Therapy is always personalised for each client. Each new client will receive an initial assessment and based upon the outcomes of this, will be offered a carefully designed package of therapy. This will take into account the amount of time and support that family and carers have available to support therapy.
The initial assessment includes:
Identification of your concerns
Discussion of relevant medical and family history
Assessment - typically including a range of standardised tests and non-standardised assessments eg observation, interaction, questionnaires
Discussion of findings and recommendations. If our recommendations include a course of therapy, you do not have to commit to therapy sessions with us unless you choose to. If you choose to continue with a course of therapy with us, communication goals and a therapy plan will be jointly agreed.
Your initial assessment session usually takes around two hours to complete, although further assessment may be required for clients with more complex needs. Following this, a short written report will be provided for the client/parents, summarising the main findings. With your consent, this report will be copied to other professionals eg GP, nursery/school staff as appropriate.
Following an initial assessment, the most common next steps are:
This will involve a specified number of weekly sessions of one-to-one therapy which will last between 30 and 60 minutes, depending upon the particular needs of each client. Every session is carefully planned and will include explanation and demonstration of strategies and techniques that are designed to address a specific area of difficulty. From the beginning of therapy, some tasks will also be provided for you to practice at home to help consolidate and transfer new skills/approaches learnt in clinic to more natural language situations. Courses of therapy run for approximately 6 weeks, but may be longer/shorter depending on a particular client’s presenting problem, the rate of progress and the particular therapy approach used.
After completing a course of therapy, it is usually beneficial to provide a short break to allow a client time to consolidate what they have learned and to use the new skills in their everyday environments. A review session will then be offered to check on progress and to identify any remaining speech and language needs. Following this reassessment, a recommendation will be made as to whether or not you/your child require another block of therapy, a home programme and review, or discharge, and this will be discussed with you.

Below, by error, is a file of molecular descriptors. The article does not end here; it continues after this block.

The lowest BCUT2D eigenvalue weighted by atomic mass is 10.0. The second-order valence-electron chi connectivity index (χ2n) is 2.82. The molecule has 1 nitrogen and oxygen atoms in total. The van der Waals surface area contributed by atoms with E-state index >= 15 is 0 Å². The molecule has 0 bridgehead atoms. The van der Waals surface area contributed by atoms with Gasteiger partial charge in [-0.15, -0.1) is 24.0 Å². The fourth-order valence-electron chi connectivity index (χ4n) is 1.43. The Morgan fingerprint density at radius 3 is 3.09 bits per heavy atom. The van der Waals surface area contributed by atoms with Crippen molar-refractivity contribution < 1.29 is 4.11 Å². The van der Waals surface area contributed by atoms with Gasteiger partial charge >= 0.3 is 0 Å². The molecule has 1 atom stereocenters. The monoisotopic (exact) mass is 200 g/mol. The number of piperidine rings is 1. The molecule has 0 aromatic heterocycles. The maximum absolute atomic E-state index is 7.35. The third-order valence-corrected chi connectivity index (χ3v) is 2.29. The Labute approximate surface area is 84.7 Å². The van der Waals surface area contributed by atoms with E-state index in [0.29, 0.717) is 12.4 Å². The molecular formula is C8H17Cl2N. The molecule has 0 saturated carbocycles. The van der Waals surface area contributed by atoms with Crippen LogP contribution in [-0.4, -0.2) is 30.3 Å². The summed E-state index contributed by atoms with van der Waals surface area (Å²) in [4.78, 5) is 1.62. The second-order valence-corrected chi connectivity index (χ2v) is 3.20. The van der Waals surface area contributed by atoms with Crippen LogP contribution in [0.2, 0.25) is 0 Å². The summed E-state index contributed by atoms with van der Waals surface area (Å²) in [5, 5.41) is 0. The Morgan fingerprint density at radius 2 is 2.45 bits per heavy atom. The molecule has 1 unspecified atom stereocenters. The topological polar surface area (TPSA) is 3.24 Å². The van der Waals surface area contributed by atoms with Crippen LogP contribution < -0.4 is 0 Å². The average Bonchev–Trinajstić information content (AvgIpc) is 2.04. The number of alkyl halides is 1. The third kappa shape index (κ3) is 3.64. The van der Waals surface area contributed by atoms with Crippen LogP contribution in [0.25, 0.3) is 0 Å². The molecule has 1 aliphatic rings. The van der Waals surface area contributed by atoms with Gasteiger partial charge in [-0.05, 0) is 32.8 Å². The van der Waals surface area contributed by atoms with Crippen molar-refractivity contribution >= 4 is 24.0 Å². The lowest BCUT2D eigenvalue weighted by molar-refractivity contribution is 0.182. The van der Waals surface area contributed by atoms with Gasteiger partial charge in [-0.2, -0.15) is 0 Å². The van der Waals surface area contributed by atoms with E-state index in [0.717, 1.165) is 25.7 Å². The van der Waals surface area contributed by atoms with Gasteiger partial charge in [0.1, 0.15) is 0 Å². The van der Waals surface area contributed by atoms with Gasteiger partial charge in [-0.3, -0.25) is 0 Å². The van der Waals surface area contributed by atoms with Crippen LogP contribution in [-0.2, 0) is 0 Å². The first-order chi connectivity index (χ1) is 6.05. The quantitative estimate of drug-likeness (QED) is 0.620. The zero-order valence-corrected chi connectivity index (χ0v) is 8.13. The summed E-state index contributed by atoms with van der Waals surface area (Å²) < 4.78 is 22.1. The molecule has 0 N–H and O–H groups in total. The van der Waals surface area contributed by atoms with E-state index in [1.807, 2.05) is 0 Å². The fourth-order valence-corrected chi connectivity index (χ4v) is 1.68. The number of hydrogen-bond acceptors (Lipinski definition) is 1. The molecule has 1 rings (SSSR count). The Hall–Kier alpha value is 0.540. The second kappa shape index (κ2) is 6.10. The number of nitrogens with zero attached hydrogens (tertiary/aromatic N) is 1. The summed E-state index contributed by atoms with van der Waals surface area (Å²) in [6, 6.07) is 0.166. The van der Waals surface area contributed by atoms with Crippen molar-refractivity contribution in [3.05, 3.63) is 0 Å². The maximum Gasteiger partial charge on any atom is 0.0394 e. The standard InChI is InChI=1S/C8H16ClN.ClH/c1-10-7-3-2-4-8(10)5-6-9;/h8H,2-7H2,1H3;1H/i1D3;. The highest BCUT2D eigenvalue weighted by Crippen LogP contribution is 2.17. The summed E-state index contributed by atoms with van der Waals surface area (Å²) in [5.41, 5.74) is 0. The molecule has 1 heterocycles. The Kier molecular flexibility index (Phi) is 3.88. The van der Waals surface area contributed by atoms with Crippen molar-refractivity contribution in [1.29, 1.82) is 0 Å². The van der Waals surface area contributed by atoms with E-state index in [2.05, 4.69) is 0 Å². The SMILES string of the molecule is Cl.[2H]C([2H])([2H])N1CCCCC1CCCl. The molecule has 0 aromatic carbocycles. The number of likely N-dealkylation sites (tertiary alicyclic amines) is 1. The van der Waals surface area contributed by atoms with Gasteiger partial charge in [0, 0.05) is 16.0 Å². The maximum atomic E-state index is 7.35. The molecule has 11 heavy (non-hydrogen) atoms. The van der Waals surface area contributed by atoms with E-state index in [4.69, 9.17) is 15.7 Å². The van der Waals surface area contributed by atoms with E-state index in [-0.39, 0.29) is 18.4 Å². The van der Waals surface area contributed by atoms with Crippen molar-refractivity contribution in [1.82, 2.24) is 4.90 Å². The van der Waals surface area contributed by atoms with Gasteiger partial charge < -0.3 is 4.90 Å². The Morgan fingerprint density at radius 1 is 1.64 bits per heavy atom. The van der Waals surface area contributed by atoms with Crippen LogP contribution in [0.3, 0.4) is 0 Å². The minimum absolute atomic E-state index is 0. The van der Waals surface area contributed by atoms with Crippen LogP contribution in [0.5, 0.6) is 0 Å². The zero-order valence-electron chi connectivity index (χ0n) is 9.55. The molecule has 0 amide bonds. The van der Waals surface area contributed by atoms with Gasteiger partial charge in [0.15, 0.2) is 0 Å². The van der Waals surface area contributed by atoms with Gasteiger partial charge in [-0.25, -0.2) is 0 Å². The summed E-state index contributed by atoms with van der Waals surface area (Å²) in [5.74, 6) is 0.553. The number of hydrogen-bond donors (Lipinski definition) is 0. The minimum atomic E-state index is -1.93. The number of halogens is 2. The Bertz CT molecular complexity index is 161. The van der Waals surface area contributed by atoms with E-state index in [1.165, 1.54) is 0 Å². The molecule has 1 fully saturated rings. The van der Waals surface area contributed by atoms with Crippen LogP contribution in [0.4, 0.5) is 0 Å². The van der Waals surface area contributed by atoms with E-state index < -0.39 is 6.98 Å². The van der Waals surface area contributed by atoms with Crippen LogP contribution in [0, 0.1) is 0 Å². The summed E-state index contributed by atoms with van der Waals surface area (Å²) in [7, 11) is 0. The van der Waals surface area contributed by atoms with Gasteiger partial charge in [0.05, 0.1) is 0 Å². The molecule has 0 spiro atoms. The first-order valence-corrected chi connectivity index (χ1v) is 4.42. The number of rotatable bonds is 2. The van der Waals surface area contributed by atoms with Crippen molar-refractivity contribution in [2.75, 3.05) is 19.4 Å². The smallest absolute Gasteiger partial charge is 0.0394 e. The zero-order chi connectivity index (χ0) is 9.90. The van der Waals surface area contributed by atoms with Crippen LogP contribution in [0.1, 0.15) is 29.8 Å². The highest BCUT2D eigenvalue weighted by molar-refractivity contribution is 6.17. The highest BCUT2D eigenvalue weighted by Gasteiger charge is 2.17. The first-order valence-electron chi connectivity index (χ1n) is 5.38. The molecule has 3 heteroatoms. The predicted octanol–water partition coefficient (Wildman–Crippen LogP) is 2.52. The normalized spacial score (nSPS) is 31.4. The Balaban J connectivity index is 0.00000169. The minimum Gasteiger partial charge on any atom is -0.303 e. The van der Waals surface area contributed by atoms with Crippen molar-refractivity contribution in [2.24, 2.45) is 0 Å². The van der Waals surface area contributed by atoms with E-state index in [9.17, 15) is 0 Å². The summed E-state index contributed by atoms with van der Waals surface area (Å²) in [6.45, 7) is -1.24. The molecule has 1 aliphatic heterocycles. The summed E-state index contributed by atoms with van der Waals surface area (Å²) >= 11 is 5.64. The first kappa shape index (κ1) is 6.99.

A client may not require one to one therapy at the time of assessment, but may benefit from following a detailed programme of therapy activities to work through independently at home/school. This programme will target specific communication goals, and will include a number of tasks and activities for you/your child to follow. A review session may be offered following the completion of a home programme.
Before formulating communication goals and a therapy plan, additional observation/assessment session(s) may be arranged, to observe how you/your child communicate in different contexts (eg home/school/work environments, or when using the telephone, talking one to one or in groups). With your consent, further information/liaison with other professionals involved may also be appropriate.
Findings from the initial assessment may indicate that no intervention is needed at that time. However, a later review may be recommended if circumstances change (eg a child’s speech sounds are not progressing as expected, a stammer has returned). This will involve re-assessment and agreement about further speech and language therapy input.
We may recommend a referral to other professionals (for example to a paediatrician, an audiologist etc). If this is the case, you may need to ask your GP to make a referral on your behalf.
Clients will be discharged at the end of an episode of care. This will usually be when therapy is complete and the client’s communication goals have been met. Clients may also choose to withdraw themselves (or their child) from therapy at any time they wish, or put therapy ‘on hold’, for example, whilst receiving a block of therapy through the NHS.